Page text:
The standards consists of the following.
Computer display standards can be analog or digital. An analog signal is a continuous signal in which two variables change in time in a dependent manner. For example, in an analog audio signal, the changes in voltage depend on the pressure of sound waves.
A digital signal is a signal that consists of discrete values such as 0 and 1. The word discretemeans separate. Applied to signals, it means that a signal can contain a set of numbers or values that stand apart, as opposed to being continuous.
Digital signals have two main benefits over analog signals.
The first benefit is that digital signals can carry more information. Since an analog signal is continuous, it is impossible to throw information out of it even if it is not necessary. A digital signal is discrete and can contain only the needed information.
The second advantage of digital signals is that they are better at maintaining quality. With analog signals, if a signal is amplified, the noise is also amplified. While noise can add random information to a digital signal, too, the electronics can ignore the noise. This means that the quality of the signal can stay consistently high.
Analog to digital converters replace each real number from the analog signal with a number from a finite set of discrete values.
The hardware became so popular that the term VGA became synonymous with an analog computer display standard, the 15-pin 3-row VGA connector and the 640x480 screen resolution of the VGA displays.
Fundamentally, VGA standard became the lowest possible denominator for all PC graphics hardware. The original VGA standard specifications were up to 800 horizontal pixels and up to 600 vertical lines with 16-bit or 256-bit color and 256 kilobytes of video ram.
Today, most manufacturers have switched to other standards and do not use the VGA analog interface (not to be confused with the original VGA screen resolution standard) with the blue 3-row 15-pin VGA connector. However, there was a time (around 2010 or so) when manufacturers were using VGA analog interface for the transmission of high-definition video.
The term high-definition applies to video that has 720 horizontal lines or more and an aspect ratio of 16:9. It includes formats such as 1080i, 1080p, 1440p, 4K UHDTV and 8K UHD.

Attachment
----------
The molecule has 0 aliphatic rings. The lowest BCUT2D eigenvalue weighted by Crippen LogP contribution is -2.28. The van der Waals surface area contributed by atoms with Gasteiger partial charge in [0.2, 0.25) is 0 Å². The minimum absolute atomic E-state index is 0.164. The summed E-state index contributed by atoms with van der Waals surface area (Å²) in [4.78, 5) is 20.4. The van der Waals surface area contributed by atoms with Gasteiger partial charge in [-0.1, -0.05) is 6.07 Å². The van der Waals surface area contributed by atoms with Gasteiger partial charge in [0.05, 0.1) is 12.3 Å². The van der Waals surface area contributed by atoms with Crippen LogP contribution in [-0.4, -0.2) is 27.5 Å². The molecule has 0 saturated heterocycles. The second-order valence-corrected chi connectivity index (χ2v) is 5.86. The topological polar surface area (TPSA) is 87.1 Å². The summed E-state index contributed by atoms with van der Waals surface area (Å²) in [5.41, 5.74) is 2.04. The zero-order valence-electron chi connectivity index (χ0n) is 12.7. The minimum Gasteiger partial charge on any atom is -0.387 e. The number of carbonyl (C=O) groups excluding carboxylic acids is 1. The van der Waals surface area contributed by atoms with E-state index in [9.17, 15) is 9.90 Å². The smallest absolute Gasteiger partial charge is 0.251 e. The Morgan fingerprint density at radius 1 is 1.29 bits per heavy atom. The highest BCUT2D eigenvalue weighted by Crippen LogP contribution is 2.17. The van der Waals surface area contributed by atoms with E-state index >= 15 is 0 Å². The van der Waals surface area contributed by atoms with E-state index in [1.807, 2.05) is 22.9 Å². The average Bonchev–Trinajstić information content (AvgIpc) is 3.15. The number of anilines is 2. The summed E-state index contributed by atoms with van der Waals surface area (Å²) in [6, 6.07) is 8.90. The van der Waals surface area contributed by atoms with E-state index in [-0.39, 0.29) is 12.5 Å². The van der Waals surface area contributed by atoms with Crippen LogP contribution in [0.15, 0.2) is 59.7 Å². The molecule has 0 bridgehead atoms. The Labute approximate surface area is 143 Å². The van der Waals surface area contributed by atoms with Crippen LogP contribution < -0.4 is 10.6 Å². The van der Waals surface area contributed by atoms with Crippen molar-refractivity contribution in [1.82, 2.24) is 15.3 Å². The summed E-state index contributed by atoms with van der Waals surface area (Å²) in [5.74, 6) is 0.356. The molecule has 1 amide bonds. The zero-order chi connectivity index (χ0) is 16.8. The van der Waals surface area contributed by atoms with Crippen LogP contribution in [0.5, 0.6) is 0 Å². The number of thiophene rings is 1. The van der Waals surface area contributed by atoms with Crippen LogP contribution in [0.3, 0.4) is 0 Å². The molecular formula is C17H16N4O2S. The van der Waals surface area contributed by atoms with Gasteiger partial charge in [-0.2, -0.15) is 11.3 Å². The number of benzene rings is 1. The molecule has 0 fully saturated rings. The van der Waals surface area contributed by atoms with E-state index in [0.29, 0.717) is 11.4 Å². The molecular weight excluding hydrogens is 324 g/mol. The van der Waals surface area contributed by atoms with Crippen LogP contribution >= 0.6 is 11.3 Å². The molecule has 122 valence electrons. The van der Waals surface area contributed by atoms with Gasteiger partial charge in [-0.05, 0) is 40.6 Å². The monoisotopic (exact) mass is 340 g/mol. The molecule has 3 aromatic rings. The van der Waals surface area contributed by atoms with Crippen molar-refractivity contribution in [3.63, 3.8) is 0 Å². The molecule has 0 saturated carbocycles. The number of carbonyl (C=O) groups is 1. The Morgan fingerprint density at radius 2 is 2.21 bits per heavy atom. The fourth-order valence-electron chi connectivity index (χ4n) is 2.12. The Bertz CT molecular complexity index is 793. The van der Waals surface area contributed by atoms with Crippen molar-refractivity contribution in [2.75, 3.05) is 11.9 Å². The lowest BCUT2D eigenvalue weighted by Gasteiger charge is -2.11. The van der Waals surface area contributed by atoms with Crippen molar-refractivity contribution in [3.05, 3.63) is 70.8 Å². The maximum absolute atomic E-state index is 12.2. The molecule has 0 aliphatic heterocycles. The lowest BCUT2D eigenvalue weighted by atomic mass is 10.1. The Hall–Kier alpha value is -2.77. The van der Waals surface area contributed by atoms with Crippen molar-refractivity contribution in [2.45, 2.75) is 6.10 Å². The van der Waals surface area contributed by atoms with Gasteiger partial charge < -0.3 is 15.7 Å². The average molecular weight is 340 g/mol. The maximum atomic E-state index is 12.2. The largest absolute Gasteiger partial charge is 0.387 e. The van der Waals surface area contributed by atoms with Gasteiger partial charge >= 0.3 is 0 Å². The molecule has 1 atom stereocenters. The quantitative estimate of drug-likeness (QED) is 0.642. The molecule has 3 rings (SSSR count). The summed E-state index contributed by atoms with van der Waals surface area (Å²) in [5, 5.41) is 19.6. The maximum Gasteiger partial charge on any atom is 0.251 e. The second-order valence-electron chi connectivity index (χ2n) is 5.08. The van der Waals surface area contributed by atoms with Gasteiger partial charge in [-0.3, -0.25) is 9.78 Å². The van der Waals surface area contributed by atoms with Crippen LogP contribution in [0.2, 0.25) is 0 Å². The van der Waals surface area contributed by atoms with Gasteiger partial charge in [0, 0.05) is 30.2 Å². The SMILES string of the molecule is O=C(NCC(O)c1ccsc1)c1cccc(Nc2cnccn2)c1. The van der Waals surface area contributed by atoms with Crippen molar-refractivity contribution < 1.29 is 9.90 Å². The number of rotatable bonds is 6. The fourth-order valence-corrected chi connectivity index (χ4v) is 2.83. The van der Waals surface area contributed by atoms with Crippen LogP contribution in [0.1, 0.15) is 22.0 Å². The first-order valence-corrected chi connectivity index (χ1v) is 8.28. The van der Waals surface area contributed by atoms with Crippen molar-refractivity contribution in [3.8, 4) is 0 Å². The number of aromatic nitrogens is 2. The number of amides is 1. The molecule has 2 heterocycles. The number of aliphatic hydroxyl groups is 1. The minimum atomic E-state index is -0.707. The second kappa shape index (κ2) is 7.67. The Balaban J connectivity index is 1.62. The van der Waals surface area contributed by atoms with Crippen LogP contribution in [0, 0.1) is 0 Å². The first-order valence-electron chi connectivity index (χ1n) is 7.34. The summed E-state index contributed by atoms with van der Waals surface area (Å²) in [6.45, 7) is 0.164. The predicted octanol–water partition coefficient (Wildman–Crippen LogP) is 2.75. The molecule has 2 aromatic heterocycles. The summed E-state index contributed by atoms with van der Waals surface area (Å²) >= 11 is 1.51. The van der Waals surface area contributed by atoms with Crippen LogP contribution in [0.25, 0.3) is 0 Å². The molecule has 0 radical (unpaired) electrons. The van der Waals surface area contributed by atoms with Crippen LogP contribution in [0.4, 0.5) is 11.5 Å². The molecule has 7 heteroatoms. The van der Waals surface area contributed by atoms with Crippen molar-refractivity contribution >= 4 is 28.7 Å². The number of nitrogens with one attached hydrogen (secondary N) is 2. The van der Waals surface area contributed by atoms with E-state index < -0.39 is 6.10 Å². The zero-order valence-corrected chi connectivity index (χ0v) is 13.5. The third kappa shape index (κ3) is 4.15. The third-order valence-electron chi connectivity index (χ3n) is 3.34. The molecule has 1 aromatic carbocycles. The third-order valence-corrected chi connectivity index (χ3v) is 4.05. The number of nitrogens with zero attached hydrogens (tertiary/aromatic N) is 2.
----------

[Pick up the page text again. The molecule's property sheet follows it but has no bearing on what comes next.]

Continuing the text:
When you connect an old computer to a newer TV and go from, say, VGA to HDMI, it is possible that a picture from your device will not be able to scale to fit the screen of the TV entirely or you will have a mismatch between aspect ratios. If this happens, you have several options. You can try and find a setting that works for both the computer and the TV, show only a part of the picture on the TV screen, or have black bars at the sides of the TV.
In North America, most common standard definition video signal has 576 lines and 50Hz refresh rate.
There are no standards that describe the connection between quality of the video and the interface. Typically, to transmit higher quality signal, you will need a higher quality cable with coaxial wiring and insulation.
The phasing out of the VGA chipset support and switching to digital alternatives started to occur around 2010. Large manufacturers, such as Intel and AMD, stopped supporting the format by 2015. This means that if your computer or a TV screen was manufactured around 2010, it is likely to have a VGA connector.
If you bought a computer or a TV after 2015, it probably has a connector of one of the different formats you will read about below.
The DVI interface is fully compatible with the VGA interface, which is why some of the pins in a DVI connector carry analog VGA signals. It is the only popular video standard with analog and digital signal support in the same connector. In contrast, its competitors, such as LVDS, switched to digital right away.
DVI format can support analog signals, digital signals, or a combination of digital and analog. This compatibility led to the widespread usage of the DVI format. In the early 2000s, DVI became popular with manufacturers of computers, TV screens, and DVD players.